- Vinegar Hill by Ansay Manette (2006) 240p. After her husband loses his job, Ellen Grier and her family move back to their hometown of Holly’s Field, Wisconsin and move in with her in-laws. This is a harsh, loveless, and cold home filled with secrets. Ellen is troubled and depressed and angry and apathetic. She is finally able to come to a decision for her own family and her life. Interesting but very morose and bleak.(Sue)
- Countdown 1945: The Extraordinary Story of the Atomic Bomb and the 116 Days that Changed the World by Chris Wallace (2020) 320p. This is by Chris Wallace, the veteran journalist and anchor of Fox News Sunday. A behind-the-scenes account of the secret meetings and events across the globe during the days leading up to the world’s first use of the atomic bomb in wartime. (Ellie)
- The Guest List by Lucy Foley (2020) 320p. This is a classic who-dunnit mystery, and it all takes place during a wedding on an island in Ireland. The writing, the characters, and the suspense will keep you guessing. (Linda)
- Grace of Silence: A Memoir by Michele Norris (2010) 208p. Michele Norris – journalist and former host of NPR’s All Things Considered, has written a heartfelt memoir about her family and her work covering race relations in America. (Bea)
- Vesper Flights by Helen MacDonald (2020) 288p. From the author of “H is for Hawk”, a collection of essays, some more substantial than others, on the complexities of the natural world, the environment, climate change, and people. (me)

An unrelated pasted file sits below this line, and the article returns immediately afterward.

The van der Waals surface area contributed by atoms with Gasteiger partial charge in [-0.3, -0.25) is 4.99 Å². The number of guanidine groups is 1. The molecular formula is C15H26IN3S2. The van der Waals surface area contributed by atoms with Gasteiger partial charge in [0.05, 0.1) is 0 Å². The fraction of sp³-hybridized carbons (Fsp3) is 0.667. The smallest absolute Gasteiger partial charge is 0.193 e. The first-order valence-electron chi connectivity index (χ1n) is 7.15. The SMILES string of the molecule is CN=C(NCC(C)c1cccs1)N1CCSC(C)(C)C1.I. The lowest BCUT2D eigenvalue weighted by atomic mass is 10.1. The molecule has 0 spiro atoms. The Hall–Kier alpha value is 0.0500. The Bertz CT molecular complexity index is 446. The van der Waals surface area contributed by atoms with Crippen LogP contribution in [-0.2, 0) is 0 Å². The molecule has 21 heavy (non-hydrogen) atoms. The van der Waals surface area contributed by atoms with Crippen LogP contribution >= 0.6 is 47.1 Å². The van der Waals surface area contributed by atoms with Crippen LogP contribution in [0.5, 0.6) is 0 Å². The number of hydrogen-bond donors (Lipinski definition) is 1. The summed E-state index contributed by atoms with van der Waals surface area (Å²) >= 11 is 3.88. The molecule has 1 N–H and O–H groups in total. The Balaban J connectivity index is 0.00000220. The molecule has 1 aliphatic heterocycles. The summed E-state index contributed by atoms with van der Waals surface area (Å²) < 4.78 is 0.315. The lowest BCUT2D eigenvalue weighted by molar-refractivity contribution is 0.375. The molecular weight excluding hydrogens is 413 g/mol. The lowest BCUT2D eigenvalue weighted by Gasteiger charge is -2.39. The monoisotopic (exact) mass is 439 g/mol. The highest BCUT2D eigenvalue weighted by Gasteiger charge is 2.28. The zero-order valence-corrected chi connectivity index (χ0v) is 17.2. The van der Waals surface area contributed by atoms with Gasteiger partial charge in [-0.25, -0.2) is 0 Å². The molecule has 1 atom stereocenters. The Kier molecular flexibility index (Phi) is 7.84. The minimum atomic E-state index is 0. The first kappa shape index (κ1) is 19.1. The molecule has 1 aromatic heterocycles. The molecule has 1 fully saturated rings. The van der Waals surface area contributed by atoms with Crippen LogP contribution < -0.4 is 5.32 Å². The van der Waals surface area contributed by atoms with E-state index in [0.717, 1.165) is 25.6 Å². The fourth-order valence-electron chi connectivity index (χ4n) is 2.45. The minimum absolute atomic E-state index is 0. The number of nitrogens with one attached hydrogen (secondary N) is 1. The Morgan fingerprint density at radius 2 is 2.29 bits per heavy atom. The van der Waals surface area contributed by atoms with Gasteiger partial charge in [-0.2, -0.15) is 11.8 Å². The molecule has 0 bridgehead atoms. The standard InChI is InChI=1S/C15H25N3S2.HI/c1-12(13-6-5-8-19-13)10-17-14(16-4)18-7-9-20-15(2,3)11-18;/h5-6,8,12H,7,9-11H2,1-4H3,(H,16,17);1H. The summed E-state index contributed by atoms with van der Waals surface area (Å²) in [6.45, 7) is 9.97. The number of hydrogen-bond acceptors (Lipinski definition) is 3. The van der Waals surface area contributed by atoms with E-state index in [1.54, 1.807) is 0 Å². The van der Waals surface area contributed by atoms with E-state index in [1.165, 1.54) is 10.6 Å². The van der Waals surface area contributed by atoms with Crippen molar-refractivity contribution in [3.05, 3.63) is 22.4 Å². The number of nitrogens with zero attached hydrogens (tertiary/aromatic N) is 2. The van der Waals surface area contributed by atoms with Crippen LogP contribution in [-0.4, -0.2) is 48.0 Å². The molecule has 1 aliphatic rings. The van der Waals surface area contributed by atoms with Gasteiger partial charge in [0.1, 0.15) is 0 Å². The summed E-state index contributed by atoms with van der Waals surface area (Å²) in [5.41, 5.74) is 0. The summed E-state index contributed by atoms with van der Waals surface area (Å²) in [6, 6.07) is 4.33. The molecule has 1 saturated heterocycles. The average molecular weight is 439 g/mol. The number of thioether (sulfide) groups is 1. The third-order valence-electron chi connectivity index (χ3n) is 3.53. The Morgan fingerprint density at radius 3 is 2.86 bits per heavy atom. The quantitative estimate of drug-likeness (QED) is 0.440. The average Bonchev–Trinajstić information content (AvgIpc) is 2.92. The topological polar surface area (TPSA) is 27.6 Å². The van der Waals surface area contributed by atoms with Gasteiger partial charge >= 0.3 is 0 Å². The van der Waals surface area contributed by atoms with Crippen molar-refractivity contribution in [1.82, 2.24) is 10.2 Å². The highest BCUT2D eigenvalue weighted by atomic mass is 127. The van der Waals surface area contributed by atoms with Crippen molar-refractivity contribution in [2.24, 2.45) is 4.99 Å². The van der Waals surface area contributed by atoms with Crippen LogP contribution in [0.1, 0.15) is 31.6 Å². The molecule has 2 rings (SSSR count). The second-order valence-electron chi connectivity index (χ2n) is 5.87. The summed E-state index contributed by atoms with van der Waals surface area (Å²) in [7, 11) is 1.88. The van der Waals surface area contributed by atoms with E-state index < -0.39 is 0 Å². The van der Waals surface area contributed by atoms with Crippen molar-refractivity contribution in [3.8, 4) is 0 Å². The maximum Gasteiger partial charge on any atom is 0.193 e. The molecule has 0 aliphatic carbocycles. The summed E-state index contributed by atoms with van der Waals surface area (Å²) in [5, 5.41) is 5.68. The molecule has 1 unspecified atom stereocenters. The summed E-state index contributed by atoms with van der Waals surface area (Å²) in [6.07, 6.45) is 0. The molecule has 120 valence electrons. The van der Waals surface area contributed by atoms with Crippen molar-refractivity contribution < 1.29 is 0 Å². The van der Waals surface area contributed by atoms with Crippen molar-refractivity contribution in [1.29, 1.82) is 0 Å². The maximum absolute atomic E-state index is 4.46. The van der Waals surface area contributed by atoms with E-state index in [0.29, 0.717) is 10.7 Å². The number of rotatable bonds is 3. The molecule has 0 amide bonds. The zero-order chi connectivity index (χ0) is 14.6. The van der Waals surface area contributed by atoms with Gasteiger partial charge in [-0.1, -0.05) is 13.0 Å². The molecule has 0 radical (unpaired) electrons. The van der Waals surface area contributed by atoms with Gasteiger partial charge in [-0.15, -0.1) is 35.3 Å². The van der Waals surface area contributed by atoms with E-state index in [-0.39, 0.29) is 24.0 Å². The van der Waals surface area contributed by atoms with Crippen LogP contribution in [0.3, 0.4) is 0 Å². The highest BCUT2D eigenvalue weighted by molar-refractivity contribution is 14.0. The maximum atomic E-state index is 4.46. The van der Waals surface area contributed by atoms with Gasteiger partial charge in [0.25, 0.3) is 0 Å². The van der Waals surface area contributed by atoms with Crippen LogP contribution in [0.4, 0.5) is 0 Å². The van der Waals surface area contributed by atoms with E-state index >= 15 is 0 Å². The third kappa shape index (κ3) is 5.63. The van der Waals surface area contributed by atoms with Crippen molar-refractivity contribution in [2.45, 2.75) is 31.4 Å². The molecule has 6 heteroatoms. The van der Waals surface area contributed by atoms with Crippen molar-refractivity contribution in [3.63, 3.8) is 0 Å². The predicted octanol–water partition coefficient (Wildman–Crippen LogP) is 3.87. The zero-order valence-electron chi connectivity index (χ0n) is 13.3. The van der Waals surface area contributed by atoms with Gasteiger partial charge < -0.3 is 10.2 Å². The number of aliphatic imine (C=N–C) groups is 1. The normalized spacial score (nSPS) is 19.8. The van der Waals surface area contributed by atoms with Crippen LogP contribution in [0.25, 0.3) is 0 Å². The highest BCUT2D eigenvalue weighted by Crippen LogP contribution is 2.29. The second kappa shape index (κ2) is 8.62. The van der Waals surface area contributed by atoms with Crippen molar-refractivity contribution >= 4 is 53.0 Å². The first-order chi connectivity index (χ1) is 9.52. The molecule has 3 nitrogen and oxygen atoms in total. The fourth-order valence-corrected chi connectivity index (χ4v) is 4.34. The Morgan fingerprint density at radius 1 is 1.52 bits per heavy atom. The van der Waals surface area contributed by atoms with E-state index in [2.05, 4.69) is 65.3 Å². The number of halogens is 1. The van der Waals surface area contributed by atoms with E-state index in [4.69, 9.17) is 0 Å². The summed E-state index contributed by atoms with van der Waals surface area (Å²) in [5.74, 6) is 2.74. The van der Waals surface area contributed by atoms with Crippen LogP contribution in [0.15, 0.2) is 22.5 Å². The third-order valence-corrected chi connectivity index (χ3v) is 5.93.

- Wolf Hall by Hilary Mandel (2009) 560p. First in the author’s Thomas Cromwell Trilogy. The novel principally follows the life of Thomas Cromwell, from his youth living with his sisters and abusive blacksmith father, to his eventually becoming, arguably, the most powerful man in England. It is a dense read that requires focus. Reviews run hot and cold. (Anita)
- I Still Dream About You by Fannie Flagg (2010) 315p. The main character, Maggie, is planning her suicide when a big twist delays her plan. A novel that is equal parts Southern charm, murder mystery, and old-fashioned wisdom. (Nancy)
- The Death of Vivek Oji by Akwache Emezi (2020) 248p. The novel begins with a Nigerian woman, who finds the body of her dead son, Vivek, on her porch. It seems he has been beaten. We gradually learn about Vivek’s birth, childhood and his disconnection with most of his peers as well as his suffering from blackouts and seizures. The book is part mystery as Vivek’s secrets and subsequent death are revealed. The novel explores the issues of transgenderism and homosexuality in a time and culture when these things were forbidden. (Barb)
- The Splendid and the Vile: A Saga of Churchill, Family and Defiance during the Blitz by Erik Larsen (2020) 585p. Erik Larson shows how Churchill taught the British people “the art of being fearless.” It is a story of political brinkmanship, but it’s also an intimate domestic drama, set against the backdrop of Churchill’s prime-ministerial country home. (Paul)